What is a non-performing loan?

A non-performing loan, also known as an NPL, is a loan where the borrower has stopped paying the installments on the principal (original amount) and interest – it is effectively in default or very close. The term can be spelled ‘nonperforming loan’ without the hyphen.

Most loans become non-performing if payments are more than 90 days overdue – this will depend on the terms of the contract.

As soon as a loan is non-performing, the likelihood of it being repaid in full are considered to be significantly lower.

If payments resume on a non-performing loan, it becomes a re-performing loan, even if the borrower is still behind on payments.

Banks and other financial institutions may opt to sell their non-performing loans in order to clear their balance sheets of risky assets. They are sold to Asset Management Companies (AMCs), which try to recover as much of the money owed as possible.

AMCs use public or bank funds to remove non-performing loans from the banks’ books.

Federal Home Loan Mortgage Corporation (Freddie Mac) often sells non-performing loans. On its website, the US public government-sponsored enterprise writes:

“Subject to market conditions, Freddie Mac plans to periodically sell seriously delinquent non-performing loans (NPLs) it owns via competitive auctions. NPL sales are an important tool for the company to more effectively manage credit losses on its delinquent loan portfolio.”

Nonperforming loanToo many non-performing loans can seriously harm a bank’s prospects.

Financial institutions usually set money aside to cover potential losses on loans (loan loss provisions). They write off their bad debt in their profit and loss account.

Authorities monitor non-performing loans closely

Non-performing loans can cause serious problems for lenders. They are no longer producing income and represent money that is probably lost, thus posing cash problems for banks.

In the United States, for example, if a bank has too many non-performing loans it will be scrutinized carefully by the FDIC (Federal Deposit Insurance Corporation), an independent agency created by Congress to maintain stability and public confidence in the country’s financial system.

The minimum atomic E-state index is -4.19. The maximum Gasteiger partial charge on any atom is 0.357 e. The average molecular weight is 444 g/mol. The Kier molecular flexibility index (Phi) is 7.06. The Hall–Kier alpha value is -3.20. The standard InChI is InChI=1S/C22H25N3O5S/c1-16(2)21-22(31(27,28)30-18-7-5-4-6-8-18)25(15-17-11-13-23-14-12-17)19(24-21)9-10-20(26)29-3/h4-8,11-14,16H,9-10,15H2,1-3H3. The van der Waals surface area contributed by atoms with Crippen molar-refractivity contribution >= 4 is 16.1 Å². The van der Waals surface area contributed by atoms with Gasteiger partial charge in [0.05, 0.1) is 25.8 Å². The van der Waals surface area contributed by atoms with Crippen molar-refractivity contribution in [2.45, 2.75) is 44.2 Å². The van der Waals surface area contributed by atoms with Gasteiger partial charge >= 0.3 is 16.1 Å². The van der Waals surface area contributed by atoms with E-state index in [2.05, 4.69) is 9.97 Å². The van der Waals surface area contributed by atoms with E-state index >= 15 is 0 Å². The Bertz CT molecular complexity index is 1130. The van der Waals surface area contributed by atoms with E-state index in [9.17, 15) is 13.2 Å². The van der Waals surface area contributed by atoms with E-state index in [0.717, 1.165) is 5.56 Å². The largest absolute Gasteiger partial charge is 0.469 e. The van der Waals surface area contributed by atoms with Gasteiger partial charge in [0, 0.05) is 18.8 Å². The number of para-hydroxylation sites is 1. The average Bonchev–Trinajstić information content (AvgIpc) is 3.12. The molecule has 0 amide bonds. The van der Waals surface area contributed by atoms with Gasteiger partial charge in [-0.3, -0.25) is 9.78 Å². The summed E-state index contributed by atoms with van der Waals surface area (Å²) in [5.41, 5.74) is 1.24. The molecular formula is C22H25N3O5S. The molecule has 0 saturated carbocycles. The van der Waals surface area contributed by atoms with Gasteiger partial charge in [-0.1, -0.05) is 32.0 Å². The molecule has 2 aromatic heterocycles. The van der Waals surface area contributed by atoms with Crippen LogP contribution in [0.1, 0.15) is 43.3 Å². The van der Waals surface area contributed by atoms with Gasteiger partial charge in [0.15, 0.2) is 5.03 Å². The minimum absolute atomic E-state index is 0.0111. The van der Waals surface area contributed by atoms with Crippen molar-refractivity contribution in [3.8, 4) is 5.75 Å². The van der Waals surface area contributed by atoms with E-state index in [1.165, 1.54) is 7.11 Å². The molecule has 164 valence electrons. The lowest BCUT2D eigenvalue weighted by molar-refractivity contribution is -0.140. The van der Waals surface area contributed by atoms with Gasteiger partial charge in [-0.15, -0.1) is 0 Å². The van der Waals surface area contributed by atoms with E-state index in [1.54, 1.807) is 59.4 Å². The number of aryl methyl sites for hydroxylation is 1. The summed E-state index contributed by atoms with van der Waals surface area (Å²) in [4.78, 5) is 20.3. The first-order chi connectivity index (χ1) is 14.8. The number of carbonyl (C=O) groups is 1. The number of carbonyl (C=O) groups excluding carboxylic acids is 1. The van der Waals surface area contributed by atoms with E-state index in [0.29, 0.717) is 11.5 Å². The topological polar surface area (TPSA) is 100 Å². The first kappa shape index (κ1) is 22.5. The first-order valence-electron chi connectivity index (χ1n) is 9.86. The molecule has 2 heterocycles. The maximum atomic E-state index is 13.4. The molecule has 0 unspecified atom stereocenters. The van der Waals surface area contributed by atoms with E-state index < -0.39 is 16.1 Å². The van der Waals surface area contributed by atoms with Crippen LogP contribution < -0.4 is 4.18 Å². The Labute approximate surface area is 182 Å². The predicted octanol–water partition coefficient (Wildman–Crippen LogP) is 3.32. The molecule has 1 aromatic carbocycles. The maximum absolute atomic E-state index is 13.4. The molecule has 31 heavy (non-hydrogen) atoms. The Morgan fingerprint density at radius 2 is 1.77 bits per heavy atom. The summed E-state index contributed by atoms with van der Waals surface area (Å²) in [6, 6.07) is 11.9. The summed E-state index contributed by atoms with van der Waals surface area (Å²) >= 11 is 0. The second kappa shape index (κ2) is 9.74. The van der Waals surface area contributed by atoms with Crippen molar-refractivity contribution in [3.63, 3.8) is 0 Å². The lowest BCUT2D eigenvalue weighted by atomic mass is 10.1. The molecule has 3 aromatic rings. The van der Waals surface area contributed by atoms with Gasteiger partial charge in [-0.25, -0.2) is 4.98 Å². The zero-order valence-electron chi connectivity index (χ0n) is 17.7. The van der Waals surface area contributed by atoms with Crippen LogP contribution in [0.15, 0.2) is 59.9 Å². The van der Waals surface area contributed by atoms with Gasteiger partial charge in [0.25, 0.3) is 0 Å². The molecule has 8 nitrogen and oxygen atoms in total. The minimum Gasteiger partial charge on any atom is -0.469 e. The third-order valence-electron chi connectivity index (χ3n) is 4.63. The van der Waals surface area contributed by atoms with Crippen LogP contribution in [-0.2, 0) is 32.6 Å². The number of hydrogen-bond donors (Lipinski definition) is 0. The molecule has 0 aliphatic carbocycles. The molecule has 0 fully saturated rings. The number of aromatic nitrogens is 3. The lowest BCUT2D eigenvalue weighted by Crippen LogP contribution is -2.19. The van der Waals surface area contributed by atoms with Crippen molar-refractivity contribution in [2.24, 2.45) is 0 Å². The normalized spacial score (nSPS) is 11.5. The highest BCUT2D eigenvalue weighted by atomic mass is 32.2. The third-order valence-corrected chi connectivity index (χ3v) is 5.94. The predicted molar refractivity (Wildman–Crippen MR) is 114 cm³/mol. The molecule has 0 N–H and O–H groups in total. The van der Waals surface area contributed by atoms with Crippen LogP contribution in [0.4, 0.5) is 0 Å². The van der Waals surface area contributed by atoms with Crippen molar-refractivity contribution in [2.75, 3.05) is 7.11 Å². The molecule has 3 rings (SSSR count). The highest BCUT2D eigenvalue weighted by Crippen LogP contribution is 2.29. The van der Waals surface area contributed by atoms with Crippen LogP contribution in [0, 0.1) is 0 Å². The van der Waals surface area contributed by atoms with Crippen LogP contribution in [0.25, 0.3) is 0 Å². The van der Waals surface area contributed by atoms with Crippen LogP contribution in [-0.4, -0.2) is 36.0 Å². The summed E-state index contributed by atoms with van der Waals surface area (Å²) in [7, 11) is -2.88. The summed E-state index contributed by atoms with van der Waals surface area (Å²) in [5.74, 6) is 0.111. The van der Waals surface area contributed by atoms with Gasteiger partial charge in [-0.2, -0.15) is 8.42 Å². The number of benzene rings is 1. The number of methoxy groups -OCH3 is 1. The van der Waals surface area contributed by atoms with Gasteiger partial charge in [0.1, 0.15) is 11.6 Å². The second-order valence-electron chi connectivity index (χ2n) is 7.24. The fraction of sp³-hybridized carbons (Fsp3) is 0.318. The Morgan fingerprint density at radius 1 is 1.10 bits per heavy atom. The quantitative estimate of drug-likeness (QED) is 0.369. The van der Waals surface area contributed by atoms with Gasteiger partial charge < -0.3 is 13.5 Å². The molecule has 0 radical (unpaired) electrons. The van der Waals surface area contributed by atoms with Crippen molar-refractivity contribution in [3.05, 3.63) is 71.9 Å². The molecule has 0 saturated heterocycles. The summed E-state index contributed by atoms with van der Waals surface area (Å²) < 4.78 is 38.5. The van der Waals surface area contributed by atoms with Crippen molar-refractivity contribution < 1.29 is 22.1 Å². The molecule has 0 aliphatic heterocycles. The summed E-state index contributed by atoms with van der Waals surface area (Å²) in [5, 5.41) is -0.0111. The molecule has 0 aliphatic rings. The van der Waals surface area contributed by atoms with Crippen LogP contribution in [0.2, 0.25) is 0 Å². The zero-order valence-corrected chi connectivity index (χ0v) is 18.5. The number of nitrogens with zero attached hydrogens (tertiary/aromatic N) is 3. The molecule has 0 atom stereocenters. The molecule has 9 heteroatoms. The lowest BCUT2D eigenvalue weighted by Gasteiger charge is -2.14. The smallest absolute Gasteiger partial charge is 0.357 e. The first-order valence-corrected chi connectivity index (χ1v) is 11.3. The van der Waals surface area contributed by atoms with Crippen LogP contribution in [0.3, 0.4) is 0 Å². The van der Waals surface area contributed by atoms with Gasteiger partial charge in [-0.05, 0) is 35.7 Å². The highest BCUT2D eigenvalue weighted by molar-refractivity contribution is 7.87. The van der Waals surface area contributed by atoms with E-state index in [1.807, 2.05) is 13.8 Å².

According to the International Monetary Fund:

“A loan is non-performing when payments of interest and principal are past due by 90 days or more, or at least 90 days of interest payments have been capitalized, refinanced or delayed by agreement, or payments are less than 90 days overdue, but there are other good reasons to doubt that payments will be made in full.”

Example of a non-performing loan

Imagine XXX Bank granted a $2 million loan to YYY Inc. The arrangement was for YYY to repay in monthly installments of $50,000. The borrower promptly paid every month for two years, and then ran into serious cash flow problems because its main client went bankrupt.

It has now been three months without any payments coming in from YYY. At this point XXX has a non-performing loan. If YYY continues not paying, the odds of the bank ever getting its money back decline considerably.

A non-performing loan is a type of bad debt.

Non-performing loans to total loans ratio

Banks usually report their ratio of non-performing loans to total loans (bank non-performing loans to total gross loans) as a measure of the quality of their loans outstanding. A smaller ratio points to lower losses for the bank, while a larger ratio could mean the bank is or will be in trouble.

Bank non-performing loans to total gross loans are defined by the World Bank as:

“The value of nonperforming loans divided by the total value of the loan portfolio (including nonperforming loans before the deduction of specific loan-loss provisions). The loan amount recorded as nonperforming should be the gross value of the loan as recorded on the balance sheet, not just the amount that is overdue.”